Jesus was at the table, sleeping on his arms.  The lamp beside him cast an eerie light upon his face, as he looked up.  I stood there a moment waiting for the sleep to leave his mind 

“Jesus!” I told him excitedly. “I had a funny dream.  I was in the orchard, but it was all fuzzy around me.  Papa was in front of me, and I heard your voice.”

“Oh, what did I say?” he asked, rubbing his eyes.

“Uh, lemme see,” I said, scratching my head. “…. ‘This is our adopted father, husband to the Virgin Mary,’ whatever that means.  Then you said ‘Great is the love for spiritual children than those of the flesh.’  Was this not a good dream?”

Jesus looked at me in disbelief, glancing around the room as if he didn’t want to be overheard. 

“That is a very good dream Jude,” he said discreetly. “You are so very close to the truth.  Most sleepers don’t remember the substance of their dreams.  The Lord has blessed you with a good memory.” “But you must never tell anyone else about this dream.” He drew close to me. “The Lord was telling you in your dream that we brothers are blessed to be Joseph’s adopted sons.  Giving birth to children in the spirit, unlike the flesh, binds our family forever.  The spirit is mightier than the flesh!”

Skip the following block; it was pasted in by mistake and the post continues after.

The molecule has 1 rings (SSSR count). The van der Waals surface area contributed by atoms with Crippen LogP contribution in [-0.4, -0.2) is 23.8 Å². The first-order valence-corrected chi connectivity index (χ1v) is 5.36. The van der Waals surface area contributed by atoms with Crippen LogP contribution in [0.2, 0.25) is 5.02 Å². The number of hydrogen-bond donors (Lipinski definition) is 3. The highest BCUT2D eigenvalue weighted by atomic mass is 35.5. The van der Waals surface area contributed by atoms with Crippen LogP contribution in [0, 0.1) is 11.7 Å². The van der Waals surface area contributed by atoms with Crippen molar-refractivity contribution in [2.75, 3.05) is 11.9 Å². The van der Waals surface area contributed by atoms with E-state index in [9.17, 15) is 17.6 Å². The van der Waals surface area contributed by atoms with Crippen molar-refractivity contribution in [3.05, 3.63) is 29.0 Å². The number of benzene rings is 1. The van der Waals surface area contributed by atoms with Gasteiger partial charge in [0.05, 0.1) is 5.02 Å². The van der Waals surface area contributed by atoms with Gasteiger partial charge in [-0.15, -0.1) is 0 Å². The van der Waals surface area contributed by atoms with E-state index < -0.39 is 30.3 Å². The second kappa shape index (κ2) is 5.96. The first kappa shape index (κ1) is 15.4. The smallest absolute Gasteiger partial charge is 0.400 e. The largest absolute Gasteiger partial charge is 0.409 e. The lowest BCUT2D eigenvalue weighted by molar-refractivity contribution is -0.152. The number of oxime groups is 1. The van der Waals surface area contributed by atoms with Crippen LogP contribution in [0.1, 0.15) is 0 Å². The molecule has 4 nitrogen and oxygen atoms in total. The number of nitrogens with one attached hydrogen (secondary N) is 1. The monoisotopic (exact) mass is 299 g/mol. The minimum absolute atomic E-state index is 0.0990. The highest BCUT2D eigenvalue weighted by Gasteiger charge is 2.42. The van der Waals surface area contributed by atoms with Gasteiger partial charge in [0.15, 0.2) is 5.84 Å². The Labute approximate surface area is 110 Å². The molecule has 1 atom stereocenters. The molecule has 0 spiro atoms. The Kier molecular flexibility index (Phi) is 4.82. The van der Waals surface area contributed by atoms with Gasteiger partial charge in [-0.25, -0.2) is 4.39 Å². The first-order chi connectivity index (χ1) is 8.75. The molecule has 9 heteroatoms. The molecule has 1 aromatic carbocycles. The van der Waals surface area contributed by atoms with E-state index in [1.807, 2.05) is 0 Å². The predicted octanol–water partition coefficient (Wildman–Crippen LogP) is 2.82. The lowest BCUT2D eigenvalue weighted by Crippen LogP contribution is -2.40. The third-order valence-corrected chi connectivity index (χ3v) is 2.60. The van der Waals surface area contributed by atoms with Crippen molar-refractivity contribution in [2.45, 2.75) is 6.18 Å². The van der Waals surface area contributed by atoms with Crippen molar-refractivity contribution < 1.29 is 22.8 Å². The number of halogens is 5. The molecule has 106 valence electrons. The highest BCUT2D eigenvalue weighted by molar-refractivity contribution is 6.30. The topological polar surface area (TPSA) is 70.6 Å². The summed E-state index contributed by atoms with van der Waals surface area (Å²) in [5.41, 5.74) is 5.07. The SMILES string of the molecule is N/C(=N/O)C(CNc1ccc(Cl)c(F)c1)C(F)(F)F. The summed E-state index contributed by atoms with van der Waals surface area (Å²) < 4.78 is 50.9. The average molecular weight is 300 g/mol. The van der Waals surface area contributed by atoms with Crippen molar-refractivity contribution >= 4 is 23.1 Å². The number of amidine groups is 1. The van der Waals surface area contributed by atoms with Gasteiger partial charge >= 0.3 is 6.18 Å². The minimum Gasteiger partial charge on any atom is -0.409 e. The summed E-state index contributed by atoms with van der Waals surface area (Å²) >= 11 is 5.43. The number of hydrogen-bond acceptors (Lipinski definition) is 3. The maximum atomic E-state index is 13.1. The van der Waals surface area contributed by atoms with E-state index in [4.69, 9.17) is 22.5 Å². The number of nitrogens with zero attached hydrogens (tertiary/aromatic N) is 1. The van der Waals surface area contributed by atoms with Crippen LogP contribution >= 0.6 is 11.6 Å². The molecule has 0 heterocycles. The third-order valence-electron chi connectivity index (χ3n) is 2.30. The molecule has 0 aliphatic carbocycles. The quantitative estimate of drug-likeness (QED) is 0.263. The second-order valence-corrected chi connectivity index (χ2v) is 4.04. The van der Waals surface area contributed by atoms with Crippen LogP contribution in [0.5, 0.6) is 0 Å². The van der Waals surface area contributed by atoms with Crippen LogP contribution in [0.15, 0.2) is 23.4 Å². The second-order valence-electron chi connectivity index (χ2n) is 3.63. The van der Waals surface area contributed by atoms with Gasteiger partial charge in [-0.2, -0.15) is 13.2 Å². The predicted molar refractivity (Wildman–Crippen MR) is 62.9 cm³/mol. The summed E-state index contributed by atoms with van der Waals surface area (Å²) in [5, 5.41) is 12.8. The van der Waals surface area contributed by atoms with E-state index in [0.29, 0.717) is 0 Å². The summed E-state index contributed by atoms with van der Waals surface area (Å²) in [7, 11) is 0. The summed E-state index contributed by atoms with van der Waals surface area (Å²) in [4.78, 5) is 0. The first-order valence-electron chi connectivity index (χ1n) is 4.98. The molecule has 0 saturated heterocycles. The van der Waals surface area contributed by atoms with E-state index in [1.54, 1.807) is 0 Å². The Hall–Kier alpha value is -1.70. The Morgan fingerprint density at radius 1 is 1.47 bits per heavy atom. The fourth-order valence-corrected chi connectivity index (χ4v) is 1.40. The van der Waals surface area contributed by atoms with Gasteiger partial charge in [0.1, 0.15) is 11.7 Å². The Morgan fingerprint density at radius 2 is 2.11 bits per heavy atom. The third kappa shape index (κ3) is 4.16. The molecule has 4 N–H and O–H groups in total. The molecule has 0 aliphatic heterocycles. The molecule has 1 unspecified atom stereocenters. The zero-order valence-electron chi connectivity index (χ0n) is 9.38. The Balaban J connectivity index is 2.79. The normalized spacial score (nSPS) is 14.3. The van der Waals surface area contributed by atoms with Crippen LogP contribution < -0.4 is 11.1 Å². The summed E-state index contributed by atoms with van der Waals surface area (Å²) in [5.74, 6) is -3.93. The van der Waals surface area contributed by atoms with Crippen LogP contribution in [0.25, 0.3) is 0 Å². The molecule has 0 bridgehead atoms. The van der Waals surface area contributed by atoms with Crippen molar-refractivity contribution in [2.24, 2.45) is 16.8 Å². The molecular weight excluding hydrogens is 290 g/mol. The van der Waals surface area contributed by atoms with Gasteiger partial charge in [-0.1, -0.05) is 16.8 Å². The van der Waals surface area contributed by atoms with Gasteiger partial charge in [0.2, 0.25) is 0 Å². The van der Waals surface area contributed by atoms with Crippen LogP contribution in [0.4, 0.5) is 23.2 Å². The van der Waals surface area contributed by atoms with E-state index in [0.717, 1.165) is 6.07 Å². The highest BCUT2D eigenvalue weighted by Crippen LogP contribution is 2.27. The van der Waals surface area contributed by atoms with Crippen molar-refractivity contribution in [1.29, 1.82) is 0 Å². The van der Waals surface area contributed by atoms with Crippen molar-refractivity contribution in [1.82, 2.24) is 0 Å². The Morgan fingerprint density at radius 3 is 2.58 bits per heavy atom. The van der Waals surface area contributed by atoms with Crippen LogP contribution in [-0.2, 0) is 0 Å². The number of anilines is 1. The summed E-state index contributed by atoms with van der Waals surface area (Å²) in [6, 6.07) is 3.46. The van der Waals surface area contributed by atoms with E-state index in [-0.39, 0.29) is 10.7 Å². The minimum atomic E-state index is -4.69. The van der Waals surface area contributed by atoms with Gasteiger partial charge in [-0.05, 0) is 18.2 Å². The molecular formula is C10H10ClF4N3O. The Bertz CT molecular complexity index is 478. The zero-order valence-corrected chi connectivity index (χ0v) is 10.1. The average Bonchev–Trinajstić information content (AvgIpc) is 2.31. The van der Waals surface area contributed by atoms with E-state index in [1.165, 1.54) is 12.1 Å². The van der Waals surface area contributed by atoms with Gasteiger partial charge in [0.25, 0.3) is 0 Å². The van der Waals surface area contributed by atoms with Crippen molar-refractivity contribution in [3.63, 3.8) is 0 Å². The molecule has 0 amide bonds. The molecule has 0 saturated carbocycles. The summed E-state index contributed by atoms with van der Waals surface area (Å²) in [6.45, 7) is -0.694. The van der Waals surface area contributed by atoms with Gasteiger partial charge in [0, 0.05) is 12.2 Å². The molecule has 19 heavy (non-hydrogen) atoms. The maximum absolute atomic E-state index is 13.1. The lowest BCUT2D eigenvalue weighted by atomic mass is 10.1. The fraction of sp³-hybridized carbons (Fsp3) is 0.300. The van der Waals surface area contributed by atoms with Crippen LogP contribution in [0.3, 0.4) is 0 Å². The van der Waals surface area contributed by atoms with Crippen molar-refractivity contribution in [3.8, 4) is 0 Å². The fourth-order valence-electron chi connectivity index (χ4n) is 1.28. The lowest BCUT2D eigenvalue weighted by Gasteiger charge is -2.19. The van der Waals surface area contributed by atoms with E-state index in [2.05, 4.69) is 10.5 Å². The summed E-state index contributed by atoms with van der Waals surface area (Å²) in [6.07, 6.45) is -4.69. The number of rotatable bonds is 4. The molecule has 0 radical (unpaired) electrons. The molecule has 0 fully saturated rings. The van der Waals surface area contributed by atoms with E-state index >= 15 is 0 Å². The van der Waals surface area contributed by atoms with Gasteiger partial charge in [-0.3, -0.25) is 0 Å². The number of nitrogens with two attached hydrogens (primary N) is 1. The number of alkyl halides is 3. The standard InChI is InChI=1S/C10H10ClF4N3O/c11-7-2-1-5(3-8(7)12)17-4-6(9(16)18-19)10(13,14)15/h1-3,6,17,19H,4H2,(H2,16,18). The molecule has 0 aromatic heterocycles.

I gave this some thought, a frown playing on my face.  These were fine words, but something was missing.  Jesus had not given me the full interpretation of my dream.  He had deliberately left out the most important part: the Virgin Mary.  It might have been true, as he said, that we were born of the spirit, but this didn’t explain his own mysterious birth, and it didn’t clarify Mary’s special relationship to her oldest son.  Today the answer to this riddle is obvious to me, but such a conclusion is hindsight now.  I was a young child when we had this conversation.  Today I am a man, who has seen and heard great miracles.  I have witnessed my brother’s ability to stir men’s souls.  The Jesus who spoke to me that morning in Nazareth would not admit his own divinity.  He was only fifteen years old.  That he was he was born of the flesh from a virgin would be hard even for him to accept and would never have of occurred to a ten year old boy. 

Jesus smiled as I digested his words.  It was much too simple of an interpretation, and I sensed that it was incomplete.  Nevertheless, I gave him a faint nod as he waited for my response.

“So that’s what Virgin Mary means:” I replied dubiously, “in the spirit, not the flesh?  That’ll be a hard secret to keep.”